I found the French Quarter charming, highlights being easter pink and yellow colored houses with fabulously intricate cast-iron balconies. Jackson Square was nothing like Mason Jennings described, but rather filled with overpriced psychics and caricature artists. A long walk down Bourbon Street reminded me just how flip-flopped my life is from the rest of the world. Apparently no other city in the world allows you to carry open glasses of alcohol through the streets. I can't imagine why not. Bourbon Street lived up to its name as the Vegas of New Orleans. More importantly, live jazz music blaring throughout the city lived up to its reputation. French cafes were also a pleasant treat for breakfast.

The drive west from New Orleans was incredibly beautiful. The freeway winds through the marshes of southern Louisiana so there is water and trees Everywhere. The second we crosses the Texas border, however, both trees and water disappeared and were replaced by flat expanses of either ranch-land or, closer to Houston, buildings. We were going to stop at the Single's Ward in Houston, but got a late start. We also spent a good amount of time trying to figure out how to get her truck weighed at the semi-truck weigh station.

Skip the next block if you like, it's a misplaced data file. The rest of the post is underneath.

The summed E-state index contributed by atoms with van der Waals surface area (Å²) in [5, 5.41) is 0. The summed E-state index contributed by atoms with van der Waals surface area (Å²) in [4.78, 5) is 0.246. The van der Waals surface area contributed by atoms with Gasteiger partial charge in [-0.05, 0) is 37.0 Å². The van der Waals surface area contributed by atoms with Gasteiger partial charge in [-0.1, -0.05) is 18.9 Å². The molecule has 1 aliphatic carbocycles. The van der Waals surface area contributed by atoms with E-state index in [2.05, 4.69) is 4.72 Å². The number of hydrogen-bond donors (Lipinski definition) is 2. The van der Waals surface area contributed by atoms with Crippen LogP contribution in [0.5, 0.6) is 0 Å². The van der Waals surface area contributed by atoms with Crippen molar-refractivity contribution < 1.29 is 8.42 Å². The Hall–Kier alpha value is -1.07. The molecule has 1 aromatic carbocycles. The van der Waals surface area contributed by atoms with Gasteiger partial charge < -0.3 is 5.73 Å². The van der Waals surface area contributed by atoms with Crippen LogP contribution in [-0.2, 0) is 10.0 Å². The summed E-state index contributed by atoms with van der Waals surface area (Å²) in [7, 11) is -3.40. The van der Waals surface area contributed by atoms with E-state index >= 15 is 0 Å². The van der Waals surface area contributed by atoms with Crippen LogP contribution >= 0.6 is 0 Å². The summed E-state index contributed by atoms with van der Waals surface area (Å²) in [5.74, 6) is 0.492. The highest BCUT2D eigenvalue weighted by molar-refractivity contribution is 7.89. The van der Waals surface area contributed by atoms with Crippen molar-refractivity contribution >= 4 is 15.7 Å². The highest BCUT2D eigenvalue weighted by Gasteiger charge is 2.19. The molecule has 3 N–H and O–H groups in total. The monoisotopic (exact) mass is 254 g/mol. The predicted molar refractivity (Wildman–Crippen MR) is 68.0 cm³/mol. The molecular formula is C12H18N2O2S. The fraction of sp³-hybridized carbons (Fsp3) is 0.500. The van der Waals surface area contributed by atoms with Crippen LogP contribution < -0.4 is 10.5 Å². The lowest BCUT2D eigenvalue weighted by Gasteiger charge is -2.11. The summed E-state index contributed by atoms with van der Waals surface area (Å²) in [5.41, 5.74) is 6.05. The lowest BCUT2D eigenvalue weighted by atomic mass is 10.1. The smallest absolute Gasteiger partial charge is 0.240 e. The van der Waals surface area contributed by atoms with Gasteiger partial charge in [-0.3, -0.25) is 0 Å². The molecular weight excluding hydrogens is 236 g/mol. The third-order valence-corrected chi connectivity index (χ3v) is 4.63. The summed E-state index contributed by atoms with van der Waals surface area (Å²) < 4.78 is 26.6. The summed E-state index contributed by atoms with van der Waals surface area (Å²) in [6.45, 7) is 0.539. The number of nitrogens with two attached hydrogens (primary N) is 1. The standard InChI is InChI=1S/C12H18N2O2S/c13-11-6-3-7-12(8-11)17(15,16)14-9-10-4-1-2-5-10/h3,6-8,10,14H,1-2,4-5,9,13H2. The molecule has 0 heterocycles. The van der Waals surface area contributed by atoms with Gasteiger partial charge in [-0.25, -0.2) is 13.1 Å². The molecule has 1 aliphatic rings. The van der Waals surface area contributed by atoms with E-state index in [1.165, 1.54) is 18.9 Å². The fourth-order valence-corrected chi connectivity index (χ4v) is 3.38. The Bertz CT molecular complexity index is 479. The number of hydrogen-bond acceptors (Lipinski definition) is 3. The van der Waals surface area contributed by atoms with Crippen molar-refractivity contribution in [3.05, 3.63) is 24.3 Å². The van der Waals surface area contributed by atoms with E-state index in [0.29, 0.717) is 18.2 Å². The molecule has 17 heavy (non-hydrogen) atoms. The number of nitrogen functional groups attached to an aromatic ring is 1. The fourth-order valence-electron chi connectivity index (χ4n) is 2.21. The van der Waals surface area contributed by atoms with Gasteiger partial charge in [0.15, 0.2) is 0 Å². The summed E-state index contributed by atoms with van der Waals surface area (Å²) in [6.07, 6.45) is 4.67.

By Sunday night we were in San Antonio. We got Kendall settled at the Air Force Base and her and Jered's apartment set up and enjoyed a night on the River Walk and at the Alamo (which is apparently not a region of Texas but an actual building where some hoo-ha battle went down in the War against Mexico). San Antonio has zero street parking (frustrating but it made for clean streets) but the river walk was more charming than even the Miss America Pageant made it look (besides the creepy red tunnel a la Seattle Library 2nd floor). And before I left on Tuesday, I even got to see Matt Terry!